Aside from winning multiple gold metals at X Games and BASE-jumping his bike off Norwegian cliffs, Hoffman also launched a successful production house and brand of BMX bikes. He also owns DUFF sportswear and plays the accordian in the Irish punk band Flogging Molly.
|Stephen Murray, BMX Biker|
BMX dirt rider Stephen Murray suffered a career-ending injury after enduring an incident that has been called "one of the worst crashes seen in BMX."
Murray was competing at the BMX Dirt Finals at the Dew Tour, hosted in Baltimore in June 2007, when he went to complete a back-flip on one of the last set of jumps. He couldn't rotate the bike in time and crash-landed on his head, breaking his neck. He stopped breathing but was revived on site and rushed to the hospital.
The BMX Dirt Gold metalist and British native suffered severe damage to his spinal cord, and despite undergoing several surgeries to repair his crushed vertebrae, he was paralyzed from the shoulders down.
"Dealing with a spinal cord injury, it's cruel, torture, you have to be removed from it, there are no easy days, every day is hard," said Murray in a 2009 interview in Ride UK BMX Magazine.
His injuries and others have since helped spawn the athleterecoveryfund.com, which collects donations to help cover medical expenses for athletes.
|John Kucera, Downhill Ski Champion|
John Kucera, one of the world's leading downhill ski champions, can only seem to catch breaks -- in his leg.
In 2009, the 26-year-old Canadian suffered a broken leg when he crashed during the World Cup super-G race in Alta, Canada, killing all hopes for any 2010 Winter Olympic showing. Then, on Feb. 16, 2012, Kucera told Canadian news outlet, CBCSports, that he re-injured the leg in a recent crash while skiing ahead of the men's U.S nationals downhill race in Aspen, Colo.
"I'm kind of shocked," Kucera told CBCSports. "It's a bad luck situation. My ski just popped off... the injury is not nearly as severe as last time. I'm going to stay focused on coming back as soon as I can."
|Bethany Hamilton, Surf Champ|
She was just 13 years old at the time.
"I was lying on my board sideways. And then ... the shark came up and grabbed ahold of my arm," Hamilton told "20/20" in a November 2003 interview.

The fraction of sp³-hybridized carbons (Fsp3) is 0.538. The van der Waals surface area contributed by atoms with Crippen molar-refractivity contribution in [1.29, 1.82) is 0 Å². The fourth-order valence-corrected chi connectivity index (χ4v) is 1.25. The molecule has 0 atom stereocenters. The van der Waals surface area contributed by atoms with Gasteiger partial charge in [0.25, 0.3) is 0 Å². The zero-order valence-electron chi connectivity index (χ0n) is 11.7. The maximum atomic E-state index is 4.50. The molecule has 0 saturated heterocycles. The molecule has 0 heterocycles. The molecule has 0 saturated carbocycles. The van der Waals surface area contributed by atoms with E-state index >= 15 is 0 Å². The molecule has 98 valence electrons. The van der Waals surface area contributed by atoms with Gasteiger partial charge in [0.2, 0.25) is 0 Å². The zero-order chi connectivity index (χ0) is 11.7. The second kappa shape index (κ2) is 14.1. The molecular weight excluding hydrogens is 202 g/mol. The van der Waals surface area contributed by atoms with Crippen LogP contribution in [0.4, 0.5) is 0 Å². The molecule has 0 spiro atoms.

"And then, I was holding onto my board, with my thumb, because I probably didn't want to get pulled under. It was like pulling me back and forth, not like pulling me underwater. Just like, you know how you eat a piece of steak? It was kind of like that. And then it let go. And then went under. Then I looked down at the water, and it was like really red, from all the blood in the water."
Many worried this rising star's career was over, but Hamilton was back in the water a month after the attack to re-teach herself how to surf. The now 21-year-old Kauai, Hawaii, native told ABC News in a March 2011 interview that while she was blown away by what happened to her since losing her arm, it gave her new perspective.
"I definitely would allow the shark attack to happen," Hamilton said. "The thing for me is, I know that God allowed it to happen because of all the good stuff that has come from this terrible experience."
Hamilton worte a book about her life, "Soul Surfer: A True Story of Faith, Family and Fighting to Get Back on Board," in 2004, which was adapted into a Hollywood film, "Soul Surfer," and released last year.
|Jeremy Lusk, Freestyle Moto-X Star|
Jeremy "Pitbull" Lusk, an X-Games gold metal winner known for his freestyle motocross stunts, died from severe head trauma during a crash at a competition in 2009.
He was 24.
Lusk was competing at an FMX contest in San Jose, Costa Rica, and attempted a back-flip variation during a 100-foot jump. But when he failed to fully rotate the bike around and struggled to get back into the bike's seat, Lusk slammed headfirst into the dirt on a landing ramp's down-slope.
At the time, a spokesman at the Calderon Guardia Hospital in San Jose told the press he had suffered severe brain damage and a possible spinal cord injury.
In the wake of his death, the Jeremy Lusk Trust Fund has been set up within the Athlete Recovery Fund. Donations can be made through their website: athleterecoveryfund.com.